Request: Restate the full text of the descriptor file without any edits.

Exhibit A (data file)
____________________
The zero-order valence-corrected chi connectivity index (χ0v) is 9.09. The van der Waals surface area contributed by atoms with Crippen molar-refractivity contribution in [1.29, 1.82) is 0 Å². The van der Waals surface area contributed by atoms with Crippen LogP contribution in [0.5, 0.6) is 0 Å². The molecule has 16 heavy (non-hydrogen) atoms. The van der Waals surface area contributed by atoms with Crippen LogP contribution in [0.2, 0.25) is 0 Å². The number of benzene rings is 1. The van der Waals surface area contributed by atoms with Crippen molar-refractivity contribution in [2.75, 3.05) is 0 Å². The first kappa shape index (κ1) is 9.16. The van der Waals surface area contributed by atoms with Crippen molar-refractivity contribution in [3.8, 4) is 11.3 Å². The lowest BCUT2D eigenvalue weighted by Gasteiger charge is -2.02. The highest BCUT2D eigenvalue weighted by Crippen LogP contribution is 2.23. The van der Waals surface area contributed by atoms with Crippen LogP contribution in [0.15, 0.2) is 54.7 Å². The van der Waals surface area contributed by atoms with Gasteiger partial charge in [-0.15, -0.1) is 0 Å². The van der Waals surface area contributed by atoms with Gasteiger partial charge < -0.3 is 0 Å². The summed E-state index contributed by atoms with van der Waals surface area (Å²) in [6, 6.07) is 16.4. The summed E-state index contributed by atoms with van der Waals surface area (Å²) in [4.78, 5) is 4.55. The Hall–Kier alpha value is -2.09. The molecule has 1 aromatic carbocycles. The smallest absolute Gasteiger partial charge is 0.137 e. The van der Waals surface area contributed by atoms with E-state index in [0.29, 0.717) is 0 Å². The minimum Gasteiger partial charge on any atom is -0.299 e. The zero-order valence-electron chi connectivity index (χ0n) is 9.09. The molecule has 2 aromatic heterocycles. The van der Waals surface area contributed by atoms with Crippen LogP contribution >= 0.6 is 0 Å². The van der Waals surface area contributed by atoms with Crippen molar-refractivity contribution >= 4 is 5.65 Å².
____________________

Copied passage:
The zero-order valence-corrected chi connectivity index (χ0v) is 9.09. The van der Waals surface area contributed by atoms with Crippen molar-refractivity contribution in [1.29, 1.82) is 0 Å². The van der Waals surface area contributed by atoms with Crippen LogP contribution in [0.5, 0.6) is 0 Å². The molecule has 16 heavy (non-hydrogen) atoms. The van der Waals surface area contributed by atoms with Crippen LogP contribution in [0.2, 0.25) is 0 Å². The number of benzene rings is 1. The van der Waals surface area contributed by atoms with Crippen molar-refractivity contribution in [2.75, 3.05) is 0 Å². The first kappa shape index (κ1) is 9.16. The van der Waals surface area contributed by atoms with Crippen molar-refractivity contribution in [3.8, 4) is 11.3 Å². The lowest BCUT2D eigenvalue weighted by Gasteiger charge is -2.02. The highest BCUT2D eigenvalue weighted by Crippen LogP contribution is 2.23. The van der Waals surface area contributed by atoms with Crippen LogP contribution in [0.15, 0.2) is 54.7 Å². The van der Waals surface area contributed by atoms with Gasteiger partial charge in [-0.15, -0.1) is 0 Å². The van der Waals surface area contributed by atoms with Gasteiger partial charge < -0.3 is 0 Å². The summed E-state index contributed by atoms with van der Waals surface area (Å²) in [6, 6.07) is 16.4. The summed E-state index contributed by atoms with van der Waals surface area (Å²) in [4.78, 5) is 4.55. The Hall–Kier alpha value is -2.09. The molecule has 1 aromatic carbocycles. The smallest absolute Gasteiger partial charge is 0.137 e. The van der Waals surface area contributed by atoms with E-state index in [0.29, 0.717) is 0 Å². The minimum Gasteiger partial charge on any atom is -0.299 e. The zero-order valence-electron chi connectivity index (χ0n) is 9.09. The molecule has 2 aromatic heterocycles. The van der Waals surface area contributed by atoms with Crippen LogP contribution >= 0.6 is 0 Å². The van der Waals surface area contributed by atoms with Crippen molar-refractivity contribution >= 4 is 5.65 Å².